Former Patriots and Chiefs offensive tackle Ryan O’Callaghan publicly came out on Tuesday, saying that he strongly considered committing suicide before he received support from the Kansas City organization.
O’Callaghan discusssed the gripping, heart-wrenching journey he took as a closeted gay man in college football and the NFL in a piece bySB Nation’s Outsports.The story provides a unique window into the devastating toll the lying and hiding can have on an individual.
Now that he’s come out, O’Callaghan says he’s committed to helping those enduring similar struggles.
"As long as there are people killing themselves because they are gay, there is a reason for people like me to share my story and try to help," O’Callaghan said. "People need to understand that we are everywhere. We’re your sons, your daughters, your teammates, your neighbors. And honestly, even some of your husbands and wives. You just don’t know it yet."
O’Callaghan says he used football as a way to shield his sexuality from the world. And once his playing days were over, he planned on killing himself — unable to show his true self to his conservative family and friends.
"In college, football was a great cover for being gay," said O’Callaghan, who played with Aaron Rodgers at Cal before being drafted by the Patriots in the fifth round of the 2006 draft. "And then I saw the NFL mainly as a way to keep hiding my sexuality and stay alive.
"To me, it was a deadly serious relationship I had with football."
O’Callaghan played 26 games for the Patriots in 2006 and 2007 before a left shoulder injury in 2008 derailed his career in New England.
In 2009, he joined the Chiefs thanks to general manager Scott Pioli, who had previously worked in the Patriots’ player personnel department for eight years.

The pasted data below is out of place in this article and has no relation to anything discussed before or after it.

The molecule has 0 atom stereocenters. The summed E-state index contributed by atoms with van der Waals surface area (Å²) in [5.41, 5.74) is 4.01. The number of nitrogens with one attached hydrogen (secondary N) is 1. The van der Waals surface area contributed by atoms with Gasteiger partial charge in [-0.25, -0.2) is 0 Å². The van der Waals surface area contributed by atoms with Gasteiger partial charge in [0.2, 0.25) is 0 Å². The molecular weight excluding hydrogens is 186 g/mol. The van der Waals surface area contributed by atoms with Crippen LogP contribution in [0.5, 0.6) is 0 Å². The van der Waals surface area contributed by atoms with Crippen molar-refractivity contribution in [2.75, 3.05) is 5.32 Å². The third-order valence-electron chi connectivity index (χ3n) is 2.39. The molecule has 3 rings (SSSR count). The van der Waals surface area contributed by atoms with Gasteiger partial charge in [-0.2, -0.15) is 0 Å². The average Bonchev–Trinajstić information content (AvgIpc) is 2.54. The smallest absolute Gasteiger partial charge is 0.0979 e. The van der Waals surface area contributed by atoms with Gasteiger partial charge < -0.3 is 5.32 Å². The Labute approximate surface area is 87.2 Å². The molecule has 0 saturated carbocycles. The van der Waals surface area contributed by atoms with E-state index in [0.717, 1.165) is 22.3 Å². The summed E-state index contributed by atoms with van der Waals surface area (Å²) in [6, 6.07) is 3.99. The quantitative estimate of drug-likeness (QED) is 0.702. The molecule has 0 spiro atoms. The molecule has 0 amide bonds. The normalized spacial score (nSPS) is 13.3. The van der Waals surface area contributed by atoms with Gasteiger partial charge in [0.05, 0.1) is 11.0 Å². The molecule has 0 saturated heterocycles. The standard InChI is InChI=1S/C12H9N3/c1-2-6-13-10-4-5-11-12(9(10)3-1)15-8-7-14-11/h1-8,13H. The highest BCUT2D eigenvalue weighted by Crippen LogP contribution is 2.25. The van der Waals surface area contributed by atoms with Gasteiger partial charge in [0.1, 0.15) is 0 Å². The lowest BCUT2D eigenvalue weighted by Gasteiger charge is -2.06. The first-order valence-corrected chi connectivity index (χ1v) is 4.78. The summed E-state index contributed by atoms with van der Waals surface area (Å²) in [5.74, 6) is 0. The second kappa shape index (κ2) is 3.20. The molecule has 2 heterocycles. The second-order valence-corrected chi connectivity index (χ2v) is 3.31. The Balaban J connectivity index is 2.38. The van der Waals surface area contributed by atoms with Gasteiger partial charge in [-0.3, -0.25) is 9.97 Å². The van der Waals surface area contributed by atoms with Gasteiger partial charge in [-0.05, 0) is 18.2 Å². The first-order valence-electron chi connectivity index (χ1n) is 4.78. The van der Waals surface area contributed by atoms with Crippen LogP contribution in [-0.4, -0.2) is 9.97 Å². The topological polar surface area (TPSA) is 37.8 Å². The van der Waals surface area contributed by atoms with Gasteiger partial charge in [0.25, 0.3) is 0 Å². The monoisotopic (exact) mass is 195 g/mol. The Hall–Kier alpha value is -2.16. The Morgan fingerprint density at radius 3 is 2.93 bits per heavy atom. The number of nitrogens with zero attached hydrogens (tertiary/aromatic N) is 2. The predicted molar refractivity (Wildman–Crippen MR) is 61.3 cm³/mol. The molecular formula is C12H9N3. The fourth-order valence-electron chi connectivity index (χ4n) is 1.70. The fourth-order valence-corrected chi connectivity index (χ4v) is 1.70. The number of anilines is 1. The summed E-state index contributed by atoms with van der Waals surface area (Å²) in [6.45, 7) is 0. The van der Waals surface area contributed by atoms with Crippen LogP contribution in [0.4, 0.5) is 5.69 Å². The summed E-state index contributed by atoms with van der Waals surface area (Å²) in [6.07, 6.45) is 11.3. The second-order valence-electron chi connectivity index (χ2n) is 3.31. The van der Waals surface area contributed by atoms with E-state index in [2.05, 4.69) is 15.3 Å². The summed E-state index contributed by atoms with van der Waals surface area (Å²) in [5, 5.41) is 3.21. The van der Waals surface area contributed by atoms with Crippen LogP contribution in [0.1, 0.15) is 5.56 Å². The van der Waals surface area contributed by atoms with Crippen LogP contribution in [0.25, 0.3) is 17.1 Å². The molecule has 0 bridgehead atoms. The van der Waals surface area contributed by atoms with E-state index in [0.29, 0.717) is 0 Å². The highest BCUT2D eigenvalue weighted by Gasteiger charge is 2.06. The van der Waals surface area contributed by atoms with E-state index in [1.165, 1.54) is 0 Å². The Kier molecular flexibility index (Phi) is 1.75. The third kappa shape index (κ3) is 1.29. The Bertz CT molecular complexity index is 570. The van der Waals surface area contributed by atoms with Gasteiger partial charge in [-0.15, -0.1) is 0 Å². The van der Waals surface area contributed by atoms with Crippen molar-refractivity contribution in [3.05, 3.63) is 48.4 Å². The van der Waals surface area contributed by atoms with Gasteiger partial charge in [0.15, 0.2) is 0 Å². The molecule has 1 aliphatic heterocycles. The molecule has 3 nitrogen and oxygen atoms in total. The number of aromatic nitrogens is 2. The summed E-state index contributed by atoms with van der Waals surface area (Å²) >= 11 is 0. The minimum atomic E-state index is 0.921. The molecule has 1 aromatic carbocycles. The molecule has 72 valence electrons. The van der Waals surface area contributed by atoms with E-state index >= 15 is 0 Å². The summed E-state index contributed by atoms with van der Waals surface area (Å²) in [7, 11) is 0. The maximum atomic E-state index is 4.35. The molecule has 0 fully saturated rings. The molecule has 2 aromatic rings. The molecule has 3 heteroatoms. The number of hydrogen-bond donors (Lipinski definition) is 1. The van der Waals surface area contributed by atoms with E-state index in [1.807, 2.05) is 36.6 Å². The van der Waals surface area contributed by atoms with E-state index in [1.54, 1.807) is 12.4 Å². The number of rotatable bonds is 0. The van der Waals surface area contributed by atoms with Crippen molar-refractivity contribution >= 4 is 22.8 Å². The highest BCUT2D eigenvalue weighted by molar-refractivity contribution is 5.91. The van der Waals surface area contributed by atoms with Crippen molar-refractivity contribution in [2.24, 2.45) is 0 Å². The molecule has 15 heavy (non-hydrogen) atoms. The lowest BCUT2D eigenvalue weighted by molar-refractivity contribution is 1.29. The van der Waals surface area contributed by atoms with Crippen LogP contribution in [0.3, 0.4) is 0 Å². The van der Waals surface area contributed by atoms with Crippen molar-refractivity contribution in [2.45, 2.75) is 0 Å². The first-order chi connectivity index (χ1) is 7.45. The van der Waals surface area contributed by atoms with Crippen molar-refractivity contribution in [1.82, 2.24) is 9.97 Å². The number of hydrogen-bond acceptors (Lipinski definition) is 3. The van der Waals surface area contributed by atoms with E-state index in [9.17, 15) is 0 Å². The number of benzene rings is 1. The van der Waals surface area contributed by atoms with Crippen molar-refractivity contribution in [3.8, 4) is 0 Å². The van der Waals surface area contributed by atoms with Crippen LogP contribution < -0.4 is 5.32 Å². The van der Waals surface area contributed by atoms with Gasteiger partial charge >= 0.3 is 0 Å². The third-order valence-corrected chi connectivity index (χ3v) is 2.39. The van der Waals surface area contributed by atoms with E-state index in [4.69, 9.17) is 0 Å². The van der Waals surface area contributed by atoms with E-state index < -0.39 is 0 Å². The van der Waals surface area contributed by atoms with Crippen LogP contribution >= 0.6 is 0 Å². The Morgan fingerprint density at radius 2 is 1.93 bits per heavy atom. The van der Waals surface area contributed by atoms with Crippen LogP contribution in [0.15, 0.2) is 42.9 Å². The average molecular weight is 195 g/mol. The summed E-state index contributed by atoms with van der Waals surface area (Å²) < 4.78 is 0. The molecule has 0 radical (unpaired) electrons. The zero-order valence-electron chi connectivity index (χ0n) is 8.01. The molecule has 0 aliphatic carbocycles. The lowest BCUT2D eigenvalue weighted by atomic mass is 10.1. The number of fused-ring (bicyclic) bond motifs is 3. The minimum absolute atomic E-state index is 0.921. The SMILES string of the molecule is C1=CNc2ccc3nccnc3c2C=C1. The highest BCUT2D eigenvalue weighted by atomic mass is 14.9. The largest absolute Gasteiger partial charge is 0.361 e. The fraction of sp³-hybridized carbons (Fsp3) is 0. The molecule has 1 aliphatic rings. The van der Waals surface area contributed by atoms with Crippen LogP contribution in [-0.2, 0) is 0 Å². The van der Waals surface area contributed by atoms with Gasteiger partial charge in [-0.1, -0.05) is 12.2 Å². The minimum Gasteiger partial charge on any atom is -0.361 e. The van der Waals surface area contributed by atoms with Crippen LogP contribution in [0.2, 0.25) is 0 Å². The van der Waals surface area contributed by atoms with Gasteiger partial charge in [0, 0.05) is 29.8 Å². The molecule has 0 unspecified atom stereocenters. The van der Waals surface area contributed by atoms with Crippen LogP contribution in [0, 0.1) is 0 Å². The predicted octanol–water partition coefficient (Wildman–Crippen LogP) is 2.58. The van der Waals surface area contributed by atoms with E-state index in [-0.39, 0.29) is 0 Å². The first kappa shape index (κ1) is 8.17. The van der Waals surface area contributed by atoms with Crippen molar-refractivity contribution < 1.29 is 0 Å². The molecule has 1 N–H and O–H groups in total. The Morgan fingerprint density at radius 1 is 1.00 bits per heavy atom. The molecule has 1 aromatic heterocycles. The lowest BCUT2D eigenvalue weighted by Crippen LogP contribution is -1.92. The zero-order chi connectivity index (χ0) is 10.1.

O’Callaghan played 25 games with the Chiefs in 2009 and 2010, but he continued to deal with health problems. He suffered a groin injury in 2010 and re-injured his shoulder in 2011, ending his career.
It was during this time O’Callaghan started abusing painkillers, he said. He told Outsports he once took 30 Vicodin pills in a single day.
"It helped with the pain of the injuries, and with the pain of being gay," O’Callaghan said. "I just didn’t worry about being gay when I took the Vicodin. I just didn’t worry."
In the meantime, he began preparing for his suicide, spending $70,000 on a cabin on his property near Kansas City in which he planned to eventually end his life.
Noticing O’Callaghan’s painkiller dependency but unaware of the true nature of the issue, Pioli urged the offensive lineman to speak with Susan Wilson, a Chiefs and NFL counselor who specialized in helping players with drug abuse problems.
Wilson became the first person O’Callaghan told he was gay. That gave him the courage to come out to Pioli, as well, and the Chiefs general manager accepted O’Callaghan with open arms — literally.
"People like me are supposed to react a certain way, I guess," Pioli said. "I wasn’t minimizing what he was telling me, but I’m waiting for the other shoe to drop. He built this up and built this up to the point where he said he was nearly suicidal. What Ryan didn’t know is how many gay people I’ve had in my life."
O’Callaghan now resides in Redding, Calif., but is looking to have a great impact on the LGBT community, which is the major reason he’s decided to come out in a public forum.
"It’s not always easy being honest," he said, "but I can tell you it’s much easier and more enjoyable being yourself and not living a lie."